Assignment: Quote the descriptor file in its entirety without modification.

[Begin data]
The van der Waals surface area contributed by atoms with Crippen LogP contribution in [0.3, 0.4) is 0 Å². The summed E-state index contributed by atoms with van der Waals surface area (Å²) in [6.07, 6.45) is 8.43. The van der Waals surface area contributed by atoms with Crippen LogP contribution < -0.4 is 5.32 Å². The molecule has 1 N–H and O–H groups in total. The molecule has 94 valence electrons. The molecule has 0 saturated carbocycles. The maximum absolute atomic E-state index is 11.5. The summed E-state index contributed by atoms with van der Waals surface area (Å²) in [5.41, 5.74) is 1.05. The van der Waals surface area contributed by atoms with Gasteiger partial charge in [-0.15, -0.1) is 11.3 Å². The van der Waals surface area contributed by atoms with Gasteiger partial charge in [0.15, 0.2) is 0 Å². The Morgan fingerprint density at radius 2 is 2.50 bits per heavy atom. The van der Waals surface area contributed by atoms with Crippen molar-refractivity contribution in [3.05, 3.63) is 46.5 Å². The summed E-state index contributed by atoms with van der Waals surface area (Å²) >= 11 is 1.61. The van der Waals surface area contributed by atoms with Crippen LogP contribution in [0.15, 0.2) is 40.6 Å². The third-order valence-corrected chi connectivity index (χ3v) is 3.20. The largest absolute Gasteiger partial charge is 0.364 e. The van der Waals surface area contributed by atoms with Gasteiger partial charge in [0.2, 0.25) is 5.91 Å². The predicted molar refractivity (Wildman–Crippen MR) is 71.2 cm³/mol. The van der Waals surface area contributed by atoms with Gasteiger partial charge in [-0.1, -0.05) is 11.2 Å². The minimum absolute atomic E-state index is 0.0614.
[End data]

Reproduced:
The van der Waals surface area contributed by atoms with Crippen LogP contribution in [0.3, 0.4) is 0 Å². The summed E-state index contributed by atoms with van der Waals surface area (Å²) in [6.07, 6.45) is 8.43. The van der Waals surface area contributed by atoms with Crippen LogP contribution < -0.4 is 5.32 Å². The molecule has 1 N–H and O–H groups in total. The molecule has 94 valence electrons. The molecule has 0 saturated carbocycles. The maximum absolute atomic E-state index is 11.5. The summed E-state index contributed by atoms with van der Waals surface area (Å²) in [5.41, 5.74) is 1.05. The van der Waals surface area contributed by atoms with Gasteiger partial charge in [-0.15, -0.1) is 11.3 Å². The van der Waals surface area contributed by atoms with Gasteiger partial charge in [0.15, 0.2) is 0 Å². The Morgan fingerprint density at radius 2 is 2.50 bits per heavy atom. The van der Waals surface area contributed by atoms with Crippen molar-refractivity contribution in [3.05, 3.63) is 46.5 Å². The summed E-state index contributed by atoms with van der Waals surface area (Å²) >= 11 is 1.61. The van der Waals surface area contributed by atoms with Crippen LogP contribution in [0.15, 0.2) is 40.6 Å². The third-order valence-corrected chi connectivity index (χ3v) is 3.20. The largest absolute Gasteiger partial charge is 0.364 e. The van der Waals surface area contributed by atoms with Gasteiger partial charge in [0.2, 0.25) is 5.91 Å². The predicted molar refractivity (Wildman–Crippen MR) is 71.2 cm³/mol. The van der Waals surface area contributed by atoms with Gasteiger partial charge in [-0.1, -0.05) is 11.2 Å². The minimum absolute atomic E-state index is 0.0614.